Europe’s Data Protection Directive emerged in 1995, just two years after the formation of the European Union (EU). It was designed almost a decade before Facebook and three years before Google – a time when ecommerce was just a blip on the radar and the internet had a total of 120,000 registered domain names. By 2016 that number had grown to 326.4 million, and the rapid pace of technological change meant we were living in a different world that demanded modernized data security regulations.
After four years of deliberation and design, the EU announced the General Data Protection Regulation (GDPR), a sweeping law governing the data security and privacy of European citizens. When the law came into force in May of 2018, it affected not just European businesses, but companies all over the world that had customers in Europe. It also had even broader implications by inspiring the creation of similar laws in the U.S. California led with the California Consumer Privacy Act (CCPA) in 2018, and a total of 25 states now have data protection laws. While more will surely follow, there’s also the looming possibility of a federal law governing how companies treat the Personally Identifiable Information (PII) and other data of US citizens.
Why all the concern? Until recently, consumers have been all too happy to give away reams of Personally Identifiable Information or PII data without much concern for how it was being used. However, a slew of major data fumbles, from Facebook’s Cambridge Analytica scandal to the Equifax breach that exposed the financial records of 148 million people, have eroded public trust and pushed consumers to question how companies are defending sensitive PII.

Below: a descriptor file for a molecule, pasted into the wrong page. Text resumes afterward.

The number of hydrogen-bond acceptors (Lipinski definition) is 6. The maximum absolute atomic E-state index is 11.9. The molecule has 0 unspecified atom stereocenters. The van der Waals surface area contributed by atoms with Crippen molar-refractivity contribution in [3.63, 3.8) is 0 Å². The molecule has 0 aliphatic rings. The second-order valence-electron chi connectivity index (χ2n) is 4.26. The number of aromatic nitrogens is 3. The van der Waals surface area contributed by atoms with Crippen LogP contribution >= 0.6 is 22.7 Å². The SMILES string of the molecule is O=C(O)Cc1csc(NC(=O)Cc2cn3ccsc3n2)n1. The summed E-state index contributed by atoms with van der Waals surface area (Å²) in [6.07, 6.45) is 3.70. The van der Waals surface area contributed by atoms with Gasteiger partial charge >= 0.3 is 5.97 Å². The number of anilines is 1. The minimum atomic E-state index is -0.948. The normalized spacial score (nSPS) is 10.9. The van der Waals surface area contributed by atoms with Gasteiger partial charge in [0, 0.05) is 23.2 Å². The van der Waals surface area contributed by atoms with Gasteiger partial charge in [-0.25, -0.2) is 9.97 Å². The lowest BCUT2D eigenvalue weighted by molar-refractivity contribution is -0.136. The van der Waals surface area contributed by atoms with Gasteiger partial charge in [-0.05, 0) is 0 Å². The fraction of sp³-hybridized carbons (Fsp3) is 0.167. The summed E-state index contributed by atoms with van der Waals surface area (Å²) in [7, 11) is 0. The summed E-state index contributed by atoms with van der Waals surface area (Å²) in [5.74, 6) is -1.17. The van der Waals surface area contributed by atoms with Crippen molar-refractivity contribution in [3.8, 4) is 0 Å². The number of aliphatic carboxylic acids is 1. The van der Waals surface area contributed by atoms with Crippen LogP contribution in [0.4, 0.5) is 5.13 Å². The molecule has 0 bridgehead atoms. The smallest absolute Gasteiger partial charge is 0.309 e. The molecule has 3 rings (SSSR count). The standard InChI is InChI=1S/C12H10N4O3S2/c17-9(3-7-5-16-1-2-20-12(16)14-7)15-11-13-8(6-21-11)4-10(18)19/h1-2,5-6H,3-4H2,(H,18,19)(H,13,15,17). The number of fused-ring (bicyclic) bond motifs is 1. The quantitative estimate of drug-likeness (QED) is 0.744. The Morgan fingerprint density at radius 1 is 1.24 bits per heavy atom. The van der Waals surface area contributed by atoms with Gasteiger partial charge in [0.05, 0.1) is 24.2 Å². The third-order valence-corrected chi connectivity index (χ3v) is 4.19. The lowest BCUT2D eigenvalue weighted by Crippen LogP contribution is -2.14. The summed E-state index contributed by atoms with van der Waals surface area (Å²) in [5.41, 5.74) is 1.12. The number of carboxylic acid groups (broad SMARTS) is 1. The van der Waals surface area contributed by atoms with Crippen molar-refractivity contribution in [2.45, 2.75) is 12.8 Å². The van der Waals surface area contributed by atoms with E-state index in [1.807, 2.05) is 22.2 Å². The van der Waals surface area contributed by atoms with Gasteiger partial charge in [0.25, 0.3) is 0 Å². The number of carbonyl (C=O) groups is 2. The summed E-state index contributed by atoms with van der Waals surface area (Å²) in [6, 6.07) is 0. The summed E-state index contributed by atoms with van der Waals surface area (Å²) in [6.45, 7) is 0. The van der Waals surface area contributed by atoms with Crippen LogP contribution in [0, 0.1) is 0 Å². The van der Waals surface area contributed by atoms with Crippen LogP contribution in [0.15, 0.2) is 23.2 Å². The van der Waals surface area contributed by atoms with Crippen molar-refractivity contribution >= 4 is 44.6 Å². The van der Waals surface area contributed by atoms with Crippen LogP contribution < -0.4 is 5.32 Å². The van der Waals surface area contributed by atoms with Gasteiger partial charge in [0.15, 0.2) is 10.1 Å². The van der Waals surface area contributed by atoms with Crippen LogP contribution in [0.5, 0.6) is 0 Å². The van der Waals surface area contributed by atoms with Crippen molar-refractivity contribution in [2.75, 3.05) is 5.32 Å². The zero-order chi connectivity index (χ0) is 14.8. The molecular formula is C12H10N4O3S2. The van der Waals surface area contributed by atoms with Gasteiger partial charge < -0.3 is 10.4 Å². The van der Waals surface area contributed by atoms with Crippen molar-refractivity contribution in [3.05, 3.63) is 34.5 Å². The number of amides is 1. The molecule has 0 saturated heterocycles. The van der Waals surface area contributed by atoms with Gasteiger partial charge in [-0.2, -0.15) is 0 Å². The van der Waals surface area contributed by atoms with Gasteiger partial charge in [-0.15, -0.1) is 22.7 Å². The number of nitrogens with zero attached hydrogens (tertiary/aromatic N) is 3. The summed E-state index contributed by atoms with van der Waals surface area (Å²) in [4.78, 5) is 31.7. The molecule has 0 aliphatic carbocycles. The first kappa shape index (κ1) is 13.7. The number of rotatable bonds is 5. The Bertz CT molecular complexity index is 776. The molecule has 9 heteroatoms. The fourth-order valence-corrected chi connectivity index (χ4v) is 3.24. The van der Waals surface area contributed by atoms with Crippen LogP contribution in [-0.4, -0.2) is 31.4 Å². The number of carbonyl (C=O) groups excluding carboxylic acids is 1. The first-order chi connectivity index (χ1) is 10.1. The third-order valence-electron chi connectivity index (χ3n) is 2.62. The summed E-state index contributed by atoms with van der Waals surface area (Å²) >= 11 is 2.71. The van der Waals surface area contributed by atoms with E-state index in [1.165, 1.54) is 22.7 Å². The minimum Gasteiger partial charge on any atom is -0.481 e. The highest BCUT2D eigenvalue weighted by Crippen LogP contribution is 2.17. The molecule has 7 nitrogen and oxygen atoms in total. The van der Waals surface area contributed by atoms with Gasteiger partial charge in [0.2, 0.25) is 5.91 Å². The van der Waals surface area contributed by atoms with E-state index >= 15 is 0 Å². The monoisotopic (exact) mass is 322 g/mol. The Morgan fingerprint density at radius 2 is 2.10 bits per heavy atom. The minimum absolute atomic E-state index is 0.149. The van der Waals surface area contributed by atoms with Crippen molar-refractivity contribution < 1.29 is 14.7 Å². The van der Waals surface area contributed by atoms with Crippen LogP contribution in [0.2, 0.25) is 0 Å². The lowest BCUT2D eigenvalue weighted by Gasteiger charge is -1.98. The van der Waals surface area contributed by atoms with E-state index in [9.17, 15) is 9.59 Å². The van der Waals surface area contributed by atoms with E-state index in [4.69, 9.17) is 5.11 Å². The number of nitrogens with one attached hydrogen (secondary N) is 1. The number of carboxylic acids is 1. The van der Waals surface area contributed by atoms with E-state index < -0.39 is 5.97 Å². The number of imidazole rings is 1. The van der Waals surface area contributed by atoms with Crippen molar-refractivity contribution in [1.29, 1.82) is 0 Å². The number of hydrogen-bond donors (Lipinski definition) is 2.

The Year 2015 BC (Before Cambridge)
In 2015, the RAND Corporation set out to weigh public perception of high-profile data breaches. The “Customer Attitudes Toward Data Breach Notifications and Loss of Personal Information” study surveyed 2,038 individuals to determine how consumer behavior changes after breach notifications. While responses varied by demographic, a mere 11% of respondents indicated they would cease doing business with a company after a breach while 65% felt that their relationship with the company would continue unchanged.